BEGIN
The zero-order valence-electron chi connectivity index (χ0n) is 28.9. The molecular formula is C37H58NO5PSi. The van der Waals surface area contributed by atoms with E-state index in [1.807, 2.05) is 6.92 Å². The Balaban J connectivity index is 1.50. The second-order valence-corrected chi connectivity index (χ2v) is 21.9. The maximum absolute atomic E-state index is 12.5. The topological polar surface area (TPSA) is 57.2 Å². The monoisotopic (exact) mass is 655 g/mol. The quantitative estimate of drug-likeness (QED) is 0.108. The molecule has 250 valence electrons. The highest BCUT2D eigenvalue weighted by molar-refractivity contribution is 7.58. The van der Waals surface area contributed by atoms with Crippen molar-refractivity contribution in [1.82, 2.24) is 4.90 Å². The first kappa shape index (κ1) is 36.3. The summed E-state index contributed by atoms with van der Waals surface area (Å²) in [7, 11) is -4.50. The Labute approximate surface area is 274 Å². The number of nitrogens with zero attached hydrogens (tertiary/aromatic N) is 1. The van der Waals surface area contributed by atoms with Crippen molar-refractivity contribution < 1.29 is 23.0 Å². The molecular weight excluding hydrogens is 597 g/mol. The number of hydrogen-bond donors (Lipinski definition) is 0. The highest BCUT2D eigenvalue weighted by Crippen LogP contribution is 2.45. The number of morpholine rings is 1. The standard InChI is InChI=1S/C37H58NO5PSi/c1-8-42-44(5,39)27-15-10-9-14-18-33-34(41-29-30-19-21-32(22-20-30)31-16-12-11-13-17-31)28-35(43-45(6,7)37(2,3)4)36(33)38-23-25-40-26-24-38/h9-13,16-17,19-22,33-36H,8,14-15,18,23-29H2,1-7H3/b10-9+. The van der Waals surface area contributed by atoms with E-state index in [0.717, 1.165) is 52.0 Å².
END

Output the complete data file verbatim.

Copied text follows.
The zero-order valence-electron chi connectivity index (χ0n) is 28.9. The molecular formula is C37H58NO5PSi. The van der Waals surface area contributed by atoms with E-state index in [1.807, 2.05) is 6.92 Å². The Balaban J connectivity index is 1.50. The second-order valence-corrected chi connectivity index (χ2v) is 21.9. The maximum absolute atomic E-state index is 12.5. The topological polar surface area (TPSA) is 57.2 Å². The monoisotopic (exact) mass is 655 g/mol. The quantitative estimate of drug-likeness (QED) is 0.108. The molecule has 250 valence electrons. The highest BCUT2D eigenvalue weighted by molar-refractivity contribution is 7.58. The van der Waals surface area contributed by atoms with Crippen molar-refractivity contribution in [1.82, 2.24) is 4.90 Å². The first kappa shape index (κ1) is 36.3. The summed E-state index contributed by atoms with van der Waals surface area (Å²) in [7, 11) is -4.50. The Labute approximate surface area is 274 Å². The number of nitrogens with zero attached hydrogens (tertiary/aromatic N) is 1. The van der Waals surface area contributed by atoms with Crippen molar-refractivity contribution < 1.29 is 23.0 Å². The molecular weight excluding hydrogens is 597 g/mol. The number of hydrogen-bond donors (Lipinski definition) is 0. The highest BCUT2D eigenvalue weighted by Crippen LogP contribution is 2.45. The number of morpholine rings is 1. The standard InChI is InChI=1S/C37H58NO5PSi/c1-8-42-44(5,39)27-15-10-9-14-18-33-34(41-29-30-19-21-32(22-20-30)31-16-12-11-13-17-31)28-35(43-45(6,7)37(2,3)4)36(33)38-23-25-40-26-24-38/h9-13,16-17,19-22,33-36H,8,14-15,18,23-29H2,1-7H3/b10-9+. The van der Waals surface area contributed by atoms with E-state index in [0.717, 1.165) is 52.0 Å².